European stock markets fell back on Wednesday and shares in Madrid plunged as investors kept a watchful eye on Spain and Italy after sharp gains the previous day.
At the close, London's benchmark FTSE 100 index was down 0.38 percent at 5,745.29 points, Frankfurt's DAX 30 slumped 1.01 percent to 6,732.03 points and in Paris the CAC 40 tumbled 1.59 percent to 3,240.29 points.
Madrid's benchmark IBEX 35 lost a sharp 3.99 percent after figures showed an spike in bad loans at Spanish banks and Milan's FTSE Mib index sank 1.71 percent after the government downgraded its growth forecasts, putting off the 2013 target for a balanced budget.
In foreign exchange trade, the euro dropped to $1.3111 from $1.3125 in New York late Tuesday and the dollar rose to 81.26 yen from 80.88 yen.
In the US, investors put aside some solid earnings and sold down US stocks.
The Dow Jones Industrial Average was down 0.44 percent, the broader S&P 500 lost 0.26 percent while the Nasdaq fell up 0.47 percent at around 1600 GMT.
European stocks soared on Tuesday after a successful Spanish bond auction eased concerns over the eurozone debt crisis, with further support coming from an upbeat IMF outlook on the world economy.
However, markets retreated Wednesday after Italy slashed its 2012 economic growth outlook to minus 1.2 percent from minus 0.4 percent and said it will miss a 2013 target for a balanced budget as officials struggle to revive the economy.
Prime Minister Mario Monti had initially vowed to uphold the previous government's pledge to balance its budget in 2013 and the technocrat government has now raised the 2013 deficit target from 0.1 percent of Gross Domestic Product to 0.5 percent.
The news did little to assuage investor worries that Italy and Spain could fall victim to the long-running eurozone sovereign debt crisis, dealers said.
From beginning of session, "the banking sector was under pressure the day before a crucial debt auction for Spain," Guillaume Garabedian, anlayst with Meeschaert Gestion Privee said.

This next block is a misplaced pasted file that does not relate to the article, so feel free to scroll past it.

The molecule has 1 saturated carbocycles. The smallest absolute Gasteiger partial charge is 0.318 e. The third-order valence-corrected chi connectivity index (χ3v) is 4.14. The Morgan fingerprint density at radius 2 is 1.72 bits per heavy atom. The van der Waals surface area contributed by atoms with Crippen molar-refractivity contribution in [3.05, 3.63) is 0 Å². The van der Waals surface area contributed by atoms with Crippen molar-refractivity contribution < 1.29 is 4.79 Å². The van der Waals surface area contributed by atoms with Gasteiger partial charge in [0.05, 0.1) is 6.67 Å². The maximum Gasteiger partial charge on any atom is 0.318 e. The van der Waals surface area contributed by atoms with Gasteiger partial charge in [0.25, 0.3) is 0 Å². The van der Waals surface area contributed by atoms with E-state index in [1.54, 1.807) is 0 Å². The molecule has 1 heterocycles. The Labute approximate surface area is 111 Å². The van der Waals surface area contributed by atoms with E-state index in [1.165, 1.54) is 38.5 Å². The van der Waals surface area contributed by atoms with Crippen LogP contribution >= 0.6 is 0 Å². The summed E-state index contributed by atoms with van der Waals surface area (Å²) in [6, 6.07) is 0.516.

Sentiment on lenders took a blow from official data showing that Spanish bank's bad loans hit an 18-year high in February, as lenders struggled with a mass of deteriorating property-related loans.
Doubtful loans in February amounted to 143.8 billion euros ($188 billion), rising to 8.15 percent of total credit -- the highest ratio since 1994 -- from 7.91 percent in January, the Bank of Spain said.
A loan is categorised as doubtful when the borrower has not made a payment for at least three months.
"Spanish markets are being affected by fears about loan write-downs Spanish banks will have to bear as property prices in the country continue to fall," CMC Markets analyst Michael Hewson told AFP.
"These non-performing loans have climbed to their highest levels since 1994 and will increase substantially the cost of cleaning up the Spanish banking sector.
"With unemployment rising this is unlikely to improve and the ... bond auction will be a key test of investors faith in Spain's ability to overcome its problems in the face of fiscal austerity and a contracting economy."
In earlier trade Wednesday, Asian markets bounced back, following Tuesday's gains in Europe.
Hong Kong climbed 1.06 percent, Shanghai rallied 1.96 percent, Sydney added 1.37 percent and Tokyo 2.14 percent.
Investors were also helped by the International Monetary Fund, which said in its semi-annual global forecast that the world economy would grow 3.5 percent this year and 4.1 percent in 2013, up from its earlier projections of 3.3 percent and 4.0 percent.